A CASUAL observer in the middle of the nineteenth century might well have considered that the attitudes of the Japanese and the Chinese towards the intrusion of the Westerners conformed to the same pattern. Both peoples opened their doors with reluctance. In both countries the governments were compelled to yield by the pressure of superior force. Even though a sharp divergence in policy soon showed itself, and while the ultimate reaction of Japan was entirely different from that of China, the initial phase had, it seemed, many features in common. Yet this similarity was superficial. In nearly all respects, and at the beginning no less than in later years, the contrasts were more striking than the resemblances.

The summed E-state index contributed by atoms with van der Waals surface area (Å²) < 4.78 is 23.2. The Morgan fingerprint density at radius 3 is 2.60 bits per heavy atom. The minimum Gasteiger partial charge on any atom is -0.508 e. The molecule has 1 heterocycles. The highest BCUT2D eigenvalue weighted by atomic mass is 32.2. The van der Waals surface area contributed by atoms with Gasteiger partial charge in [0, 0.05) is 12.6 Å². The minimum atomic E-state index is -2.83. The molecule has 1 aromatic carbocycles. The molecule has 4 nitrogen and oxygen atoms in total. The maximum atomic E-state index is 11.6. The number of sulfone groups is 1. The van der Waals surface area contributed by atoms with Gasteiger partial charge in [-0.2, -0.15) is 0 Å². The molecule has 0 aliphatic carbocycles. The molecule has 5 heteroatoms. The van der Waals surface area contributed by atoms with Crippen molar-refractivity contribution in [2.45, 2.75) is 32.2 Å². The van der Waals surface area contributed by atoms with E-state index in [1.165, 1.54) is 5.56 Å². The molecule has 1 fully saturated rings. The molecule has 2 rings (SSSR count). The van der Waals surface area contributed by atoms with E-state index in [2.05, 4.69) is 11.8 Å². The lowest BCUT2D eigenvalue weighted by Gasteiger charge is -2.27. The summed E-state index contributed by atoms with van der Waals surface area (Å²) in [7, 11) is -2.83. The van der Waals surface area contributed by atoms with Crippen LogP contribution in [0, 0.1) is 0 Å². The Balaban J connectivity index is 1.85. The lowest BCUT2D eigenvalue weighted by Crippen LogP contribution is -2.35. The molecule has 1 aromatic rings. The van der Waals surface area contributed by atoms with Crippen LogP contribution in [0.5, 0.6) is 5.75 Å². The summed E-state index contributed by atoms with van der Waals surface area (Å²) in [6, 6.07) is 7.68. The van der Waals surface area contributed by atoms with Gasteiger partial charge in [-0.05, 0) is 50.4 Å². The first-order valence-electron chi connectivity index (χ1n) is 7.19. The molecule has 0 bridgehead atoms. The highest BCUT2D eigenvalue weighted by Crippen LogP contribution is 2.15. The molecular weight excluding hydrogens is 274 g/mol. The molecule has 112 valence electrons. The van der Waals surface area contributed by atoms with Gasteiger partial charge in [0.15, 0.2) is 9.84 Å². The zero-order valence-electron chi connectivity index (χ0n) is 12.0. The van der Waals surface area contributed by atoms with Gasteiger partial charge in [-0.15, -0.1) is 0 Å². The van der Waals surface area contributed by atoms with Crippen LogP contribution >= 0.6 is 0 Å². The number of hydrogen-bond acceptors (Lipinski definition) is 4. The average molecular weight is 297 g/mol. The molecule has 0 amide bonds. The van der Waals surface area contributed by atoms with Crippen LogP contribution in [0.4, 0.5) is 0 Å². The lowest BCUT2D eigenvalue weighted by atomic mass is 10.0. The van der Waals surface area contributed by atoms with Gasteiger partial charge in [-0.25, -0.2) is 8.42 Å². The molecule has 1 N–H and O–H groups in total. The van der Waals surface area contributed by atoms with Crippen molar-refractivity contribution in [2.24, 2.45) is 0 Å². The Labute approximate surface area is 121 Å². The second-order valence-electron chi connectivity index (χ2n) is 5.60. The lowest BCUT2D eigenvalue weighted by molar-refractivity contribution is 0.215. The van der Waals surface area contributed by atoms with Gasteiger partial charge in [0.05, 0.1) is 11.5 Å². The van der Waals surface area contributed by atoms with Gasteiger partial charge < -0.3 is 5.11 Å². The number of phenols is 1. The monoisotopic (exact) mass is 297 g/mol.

Even the causes which had originally led to the adoption of a 'seclusion' policy differed fundamentally in the two countries, and this difference itself accounts for many of the subsequent contrasts in behaviour. China, as the Emperor had informed George III's embassy in 1793, possessed everything that man could desire and had no need for foreign goods. Its Government was prepared to allow its merchants to deal with the importunate foreigners who naturally wanted to share in the benefits of a superior civilisation; but it saw no reason to encourage foreign trade and, in placing restrictions upon foreign intercourse, it was moved chiefly by a desire to preserve its national customs from contamination by the barbarians. The exclusion policy thus sprang from conservatism fortified by a consciousness of an immense superiority. With the Japanese the motives were quite other. Before the Tokugawa Shogun had established his authority at the beginning of the seventeenth century, the Japanese had been an outwardlooking people.1 They had welcomed foreigners and had shown an intense curiosity about foreign ways. What led the Government in the middle of the seventeenth century to exclude foreigners from Japan (except for the few Dutch merchants who were allowed to trade at Deshima) and to forbid Japanese to leave the country, was fear--fear of foreign aggression and of the danger that foreign intercourse presented to the political régime.____________________